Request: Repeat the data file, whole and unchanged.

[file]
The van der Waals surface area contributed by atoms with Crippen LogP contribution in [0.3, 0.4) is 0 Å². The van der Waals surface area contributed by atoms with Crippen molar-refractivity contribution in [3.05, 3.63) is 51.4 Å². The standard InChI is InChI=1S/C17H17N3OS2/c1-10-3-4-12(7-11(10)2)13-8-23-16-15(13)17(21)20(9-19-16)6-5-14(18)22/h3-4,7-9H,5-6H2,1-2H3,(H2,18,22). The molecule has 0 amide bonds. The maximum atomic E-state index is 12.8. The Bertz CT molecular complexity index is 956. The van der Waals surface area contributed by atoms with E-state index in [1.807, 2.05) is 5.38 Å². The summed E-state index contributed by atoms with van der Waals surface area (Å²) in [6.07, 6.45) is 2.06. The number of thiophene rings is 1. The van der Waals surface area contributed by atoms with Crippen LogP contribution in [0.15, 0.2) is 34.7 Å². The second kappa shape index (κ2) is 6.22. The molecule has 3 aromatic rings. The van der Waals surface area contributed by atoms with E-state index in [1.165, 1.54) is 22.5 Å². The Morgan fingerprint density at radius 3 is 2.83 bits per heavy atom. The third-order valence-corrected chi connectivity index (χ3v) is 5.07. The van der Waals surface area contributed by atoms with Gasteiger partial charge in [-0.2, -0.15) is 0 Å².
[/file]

The van der Waals surface area contributed by atoms with Crippen LogP contribution in [0.3, 0.4) is 0 Å². The van der Waals surface area contributed by atoms with Crippen molar-refractivity contribution in [3.05, 3.63) is 51.4 Å². The standard InChI is InChI=1S/C17H17N3OS2/c1-10-3-4-12(7-11(10)2)13-8-23-16-15(13)17(21)20(9-19-16)6-5-14(18)22/h3-4,7-9H,5-6H2,1-2H3,(H2,18,22). The molecule has 0 amide bonds. The maximum atomic E-state index is 12.8. The Bertz CT molecular complexity index is 956. The van der Waals surface area contributed by atoms with E-state index in [1.807, 2.05) is 5.38 Å². The summed E-state index contributed by atoms with van der Waals surface area (Å²) in [6.07, 6.45) is 2.06. The number of thiophene rings is 1. The van der Waals surface area contributed by atoms with Crippen LogP contribution in [0.15, 0.2) is 34.7 Å². The second kappa shape index (κ2) is 6.22. The molecule has 3 aromatic rings. The van der Waals surface area contributed by atoms with E-state index in [1.165, 1.54) is 22.5 Å². The Morgan fingerprint density at radius 3 is 2.83 bits per heavy atom. The third-order valence-corrected chi connectivity index (χ3v) is 5.07. The van der Waals surface area contributed by atoms with Gasteiger partial charge in [-0.2, -0.15) is 0 Å².